Is there such a creature as ‘Russian steampunk literature’? No rule exists barring someone from combining traditional Russian classics literary themes with steampunk sci-fi conventions. Maybe a creative “mashup” is in the works somewhere. If not, it should be.
Any place in the world where there are science-fiction fans, there exist science-fiction authors. Someone in Russia surely is crafting these unique tales of 19th-century sci-fi and maybe doing so with a Crime and Punishment-style approach.
Sci-fi authors do like to dabble. The very existence of steampunk reveals that authors like to mix and match literary genres. Sci-fi writers also prefer to draw from their favored literary inspirations. Russian classics likely rank high among the influences of numerous science-fiction writers. Why not infuse science-fiction into a 19th-Century Dostoevsky-inspired work? The mix isn’t as odd as most would think.
What is Steampunk?
Steampunk, essentially, reflects Jules Verne-style science-fiction. The term ‘steampunk’ acts as a play on cyberpunk. Cyberpunk refers to the “dark future” similar to the landscape of Bladerunner. Steampunk takes a more extraordinary and escapist vision. The glory days of Victorian England become recreated through the lens of science-fiction and fantasy. Steampunk draws its name, in part, as a nod to the popularity — and necessity — of steam power in the late 1800’s.
Steampunk novels haven’t precisely gained mainstream appeal and broad success. The books do suffer from the “curse” of the artistic genre.
Science-fiction falls under the description of an expansive genre. Various sub-genres exist, despite the niche popularity of the genre. Yes, some of the most successful motion picture box office hits come from the sci-fi realm. The number of science-fiction misses in cinematic and television history are, sadly, vast. The legendary Phillip K. Dick, author of Minority Report, Blade Runner, Man in the High Castle, and more, noted that science-fiction novels sold to a small audience of readers. Movies and television shows fared a little better than literary creations, but sci-fi remains a niche.
Why not cater to that niche by fusing themes from Dostoevsky with steampunk wonder? If you must play to a small audience, why not give that audience something special?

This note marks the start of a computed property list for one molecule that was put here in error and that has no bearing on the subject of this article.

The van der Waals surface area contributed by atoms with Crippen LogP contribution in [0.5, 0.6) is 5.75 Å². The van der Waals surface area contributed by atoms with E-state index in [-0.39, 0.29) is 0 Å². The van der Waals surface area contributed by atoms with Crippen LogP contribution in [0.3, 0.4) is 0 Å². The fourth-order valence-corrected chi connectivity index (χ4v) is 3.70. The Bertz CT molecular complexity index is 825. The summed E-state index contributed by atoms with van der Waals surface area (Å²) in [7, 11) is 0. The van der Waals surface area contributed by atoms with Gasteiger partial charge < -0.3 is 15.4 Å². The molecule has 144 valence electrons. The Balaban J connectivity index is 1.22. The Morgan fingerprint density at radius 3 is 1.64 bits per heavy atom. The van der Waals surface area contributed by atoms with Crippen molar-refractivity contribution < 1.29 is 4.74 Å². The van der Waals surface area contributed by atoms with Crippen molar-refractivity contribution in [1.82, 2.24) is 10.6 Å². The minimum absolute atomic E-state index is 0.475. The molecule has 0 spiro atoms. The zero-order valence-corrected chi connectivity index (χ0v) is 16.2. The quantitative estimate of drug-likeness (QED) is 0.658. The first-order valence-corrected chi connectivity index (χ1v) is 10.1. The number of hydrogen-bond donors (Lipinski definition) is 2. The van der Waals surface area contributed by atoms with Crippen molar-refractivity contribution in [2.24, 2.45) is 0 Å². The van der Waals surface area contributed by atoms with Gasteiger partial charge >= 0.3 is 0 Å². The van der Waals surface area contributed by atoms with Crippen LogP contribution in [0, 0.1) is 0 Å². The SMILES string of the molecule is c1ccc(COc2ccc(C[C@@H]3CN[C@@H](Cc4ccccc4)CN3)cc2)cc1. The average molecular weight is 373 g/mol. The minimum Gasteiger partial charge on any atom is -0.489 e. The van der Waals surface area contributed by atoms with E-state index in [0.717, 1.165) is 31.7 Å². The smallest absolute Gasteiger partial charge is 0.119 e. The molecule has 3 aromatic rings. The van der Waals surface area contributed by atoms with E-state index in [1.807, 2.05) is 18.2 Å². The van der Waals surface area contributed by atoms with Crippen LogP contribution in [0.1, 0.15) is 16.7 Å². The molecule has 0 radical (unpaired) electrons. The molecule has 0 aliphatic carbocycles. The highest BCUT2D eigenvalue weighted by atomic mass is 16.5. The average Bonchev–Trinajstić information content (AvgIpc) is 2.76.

A Theme To Explore and Contrast
Steampunk can provide a reactionary response to themes found in one of Dostoevsky’s prime works. Crime and Punishment serves as a warning against nihilism. Nihilism emerged as a philosophical movement in mid-19th century Russia. To the disaffected and disenfranchised, nihilism provides a dark sense of comfort. Nihilism embraces an attitude of mixing pessimism with misanthropy. When the world appears to be an awful place, wallowing in the belief that ‘awful’ must be embraced becomes the easy route to follow. In Crime and Punishment, Dostoevsky sought to combat the theory intellectually.
A modern-day steampunk writer could revisit this combative literary arena of Russian classics and utilize the hope and wonder found in Jules Verne’s work.
The brilliance of Jules Verne’s work derives, in part, from the ability to present a bright picture amid the darkness. Innovative technology found in Verne’s novels gave readers a glimpse into what the future may hold. Even when the mastermind behind the technology, such as Robor the Conqueror or Captain Nemo presents incredible flaws, the fantastic technology capable of ruling the skies above or the sea below delivered specters of hope. Hope acts as a counterpoint to nihilism.
That’s one insight to explore. A full Russian classics literature-inspired steampunk novel could come with a lot more to explore.
Vitaly Sumin recently completed a steampunk-like novel Shades of Blood – inspired by Dostoevsky’s short story White Nights and Sumin’s film Shades of Day. The new movie Shades of Blood based on the novel is currently in active development by our company VM Productions. Be the first to read the novel and see the movie!
Edited & images: VM Productions
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